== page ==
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Disk Herniation Imaging


As the nucleus pulposus loses its turgor and the elasticity of the anulus diminishes, the disk bulges outward beyond the vertebral body margins, causing bulging of the disk. Herniation of the nucleus pulposus (HNP) through an anular defect causes focal protrusion of the disk material beyond the margins of the adjacent vertebral endplate, resulting in disk herniation.

Trauma is the single most common cause of rupture of the nucleus pulposus through the anulus fibrosus. The result is protrusion or extrusion of the disk material into the vertebral canal. This outcome can be caused by a single event or by repeated trauma. Predisposition to degeneration is also a factor. Alterations in the vertebral endplate cause loss of disk nutrition and disk degeneration.

See the images below regarding disk herniation.

Axial T1-weighted image shows protrusion of a left

Axial T1-weighted image shows protrusion of a left paracentral disk with compression of left S1 root.

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Axial T2-weighted image shows protraction of a lef

Axial T2-weighted image shows protraction of a left paracentral disk with compression of left S1 root (same patient as in previous image).

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Axial CT myelogram shows a posterior central disk

Axial CT myelogram shows a posterior central disk extrusion present at the T11-12 level; it compresses the cord.

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Axial CT myelogram shows posterior, central disk p

Axial CT myelogram shows posterior, central disk protrusion present at T11-12 level. Mild cord compression is noted.

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Other potentiating factors include the following



Abnormalities in collagen

Vascular ingrowth

Loads placed on the disk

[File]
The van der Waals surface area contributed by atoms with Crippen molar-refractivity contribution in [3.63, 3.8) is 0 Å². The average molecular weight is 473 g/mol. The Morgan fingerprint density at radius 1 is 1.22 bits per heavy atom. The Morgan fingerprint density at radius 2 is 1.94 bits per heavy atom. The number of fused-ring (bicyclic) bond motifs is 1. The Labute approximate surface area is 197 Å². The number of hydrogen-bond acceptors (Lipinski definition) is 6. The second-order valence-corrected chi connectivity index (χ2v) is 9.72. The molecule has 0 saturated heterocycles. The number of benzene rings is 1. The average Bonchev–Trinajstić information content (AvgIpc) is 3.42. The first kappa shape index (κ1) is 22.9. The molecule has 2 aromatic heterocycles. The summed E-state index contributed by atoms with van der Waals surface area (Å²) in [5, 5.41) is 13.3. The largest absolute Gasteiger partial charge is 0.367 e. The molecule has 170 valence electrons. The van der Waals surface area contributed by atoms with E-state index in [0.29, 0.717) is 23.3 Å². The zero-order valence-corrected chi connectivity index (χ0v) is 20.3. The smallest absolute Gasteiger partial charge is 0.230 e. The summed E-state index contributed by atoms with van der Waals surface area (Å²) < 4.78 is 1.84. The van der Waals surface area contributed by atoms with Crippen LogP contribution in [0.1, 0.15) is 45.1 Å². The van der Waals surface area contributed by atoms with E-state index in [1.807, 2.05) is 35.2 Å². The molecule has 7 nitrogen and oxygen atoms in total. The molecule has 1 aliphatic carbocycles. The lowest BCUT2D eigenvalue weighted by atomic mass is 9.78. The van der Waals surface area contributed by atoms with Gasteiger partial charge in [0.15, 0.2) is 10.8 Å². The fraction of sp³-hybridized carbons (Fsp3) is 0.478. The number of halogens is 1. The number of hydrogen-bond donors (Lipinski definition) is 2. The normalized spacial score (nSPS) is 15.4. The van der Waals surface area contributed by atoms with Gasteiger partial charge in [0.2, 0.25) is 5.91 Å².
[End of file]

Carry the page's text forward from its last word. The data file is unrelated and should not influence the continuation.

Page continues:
Abnormal proteoglycan


Sedentary lifestyle

Poor physical fitness

The North American Spine Society (NASS), the American Society of Neuroradiology (ASNR), and the American Society of Spine Radiology (ASSR) are joint task forces overseeing the standardization of the terms used to define conditions of the lumbar disk. This article reflects the work of those task forces. Although the principles and most of the definitions used in this article could easily be applied to the cervical and dorsal spine, the focus is on the lumbar spine.

Normal disk

The term normal applies to disks that are morphologically normal, without consideration of the clinical context. It means they are free of any changes of disease, trauma, or aging. This class does not include disks with degenerative, developmental, or adaptive changes that may be considered clinically normal in some contexts (eg, disks that have undergone typical changes associated with aging, scoliosis, or spondylolisthesis would not be considered normal). However, the bilocular appearance of the adult nucleus resulting from the development of a central horizontal band of fibrous tissue is considered a sign of normal maturation.


Because of confusion in differentiating changes of pathologic degenerative process from those of normal aging, the classification of degenerated disk includes all such changes. Degenerative changes in the disk represent a broad category that includes the subcategories of annular fissure, herniation, and degeneration.

Degeneration may include any or all of the following: real or apparent desiccation; fibrosis; narrowing of the disk space; diffuse bulging of the annulus beyond the disk space; extensive fissuring (eg, numerous annular tears) and mucinous degeneration of the annulus; intradiskal gas; defects and sclerosis of the endplates; and the occurrence of osteophytes at the vertebral apophyses.

Annular Fissures

Annular fissures are separations between the annular fibers or separations of annular fibers from their attachments to the vertebral bone. Relatively wide annular fissures have sometimes been called annular gaps, but this term is not currently accepted as standard. Fissures may be classified by their orientation: concentric is a separation or delamination of annular fibers parallel to the peripheral contour of the disc; radial fissure is a vertically, horizontally, or obliquely oriented separation of or rent in annular fibers extending from the nucleus peripherally to or through the annulus; and a transverse fissure is a horizontally oriented radial fissure.


Herniation is defined as a localized or focal displacement of disk material beyond the limits of the intervertebral disk space. The disk material may be nucleus, cartilage, fragmented apophyseal bone, annular tissue, or any combination thereof. The endplates of the vertebral body define the disk space cranially and caudally; the outer edges of the vertebral ring apophyses, exclusive of osteophytic formations, define it peripherally. The term localized or focal refers to the extension of the disc material less than 25% (90º) of the periphery of the disc as viewed in the axial plane. To be considered herniated, disk material must be displaced from its normal location and not simply represent an acquired growth beyond the edges of the apophyses. Herniated disks may be considered as protrustion or extrusion.